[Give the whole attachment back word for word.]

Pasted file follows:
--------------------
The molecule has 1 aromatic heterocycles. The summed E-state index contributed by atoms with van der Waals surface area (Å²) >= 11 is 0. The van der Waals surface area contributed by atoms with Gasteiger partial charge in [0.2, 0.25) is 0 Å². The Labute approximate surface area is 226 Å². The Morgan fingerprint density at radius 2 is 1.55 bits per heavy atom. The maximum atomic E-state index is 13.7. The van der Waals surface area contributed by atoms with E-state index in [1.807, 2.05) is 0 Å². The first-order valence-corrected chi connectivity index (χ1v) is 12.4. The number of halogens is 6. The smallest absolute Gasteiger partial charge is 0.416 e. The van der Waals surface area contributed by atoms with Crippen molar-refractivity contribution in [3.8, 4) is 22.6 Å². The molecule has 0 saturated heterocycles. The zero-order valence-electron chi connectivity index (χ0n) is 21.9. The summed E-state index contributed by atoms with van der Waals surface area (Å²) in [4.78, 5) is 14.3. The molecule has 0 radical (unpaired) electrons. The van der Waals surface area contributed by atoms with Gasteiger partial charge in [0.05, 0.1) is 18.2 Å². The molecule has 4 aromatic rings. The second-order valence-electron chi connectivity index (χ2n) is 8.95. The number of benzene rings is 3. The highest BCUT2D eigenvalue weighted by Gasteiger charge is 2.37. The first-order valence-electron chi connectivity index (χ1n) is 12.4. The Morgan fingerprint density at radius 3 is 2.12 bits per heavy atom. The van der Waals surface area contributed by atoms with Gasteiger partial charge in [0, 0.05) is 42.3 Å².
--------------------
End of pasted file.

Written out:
The molecule has 1 aromatic heterocycles. The summed E-state index contributed by atoms with van der Waals surface area (Å²) >= 11 is 0. The van der Waals surface area contributed by atoms with Gasteiger partial charge in [0.2, 0.25) is 0 Å². The Labute approximate surface area is 226 Å². The Morgan fingerprint density at radius 2 is 1.55 bits per heavy atom. The maximum atomic E-state index is 13.7. The van der Waals surface area contributed by atoms with E-state index in [1.807, 2.05) is 0 Å². The first-order valence-corrected chi connectivity index (χ1v) is 12.4. The number of halogens is 6. The smallest absolute Gasteiger partial charge is 0.416 e. The van der Waals surface area contributed by atoms with Crippen molar-refractivity contribution in [3.8, 4) is 22.6 Å². The molecule has 0 saturated heterocycles. The zero-order valence-electron chi connectivity index (χ0n) is 21.9. The summed E-state index contributed by atoms with van der Waals surface area (Å²) in [4.78, 5) is 14.3. The molecule has 0 radical (unpaired) electrons. The van der Waals surface area contributed by atoms with Gasteiger partial charge in [0.05, 0.1) is 18.2 Å². The molecule has 4 aromatic rings. The second-order valence-electron chi connectivity index (χ2n) is 8.95. The number of benzene rings is 3. The highest BCUT2D eigenvalue weighted by Gasteiger charge is 2.37. The first-order valence-electron chi connectivity index (χ1n) is 12.4. The Morgan fingerprint density at radius 3 is 2.12 bits per heavy atom. The van der Waals surface area contributed by atoms with Gasteiger partial charge in [0, 0.05) is 42.3 Å².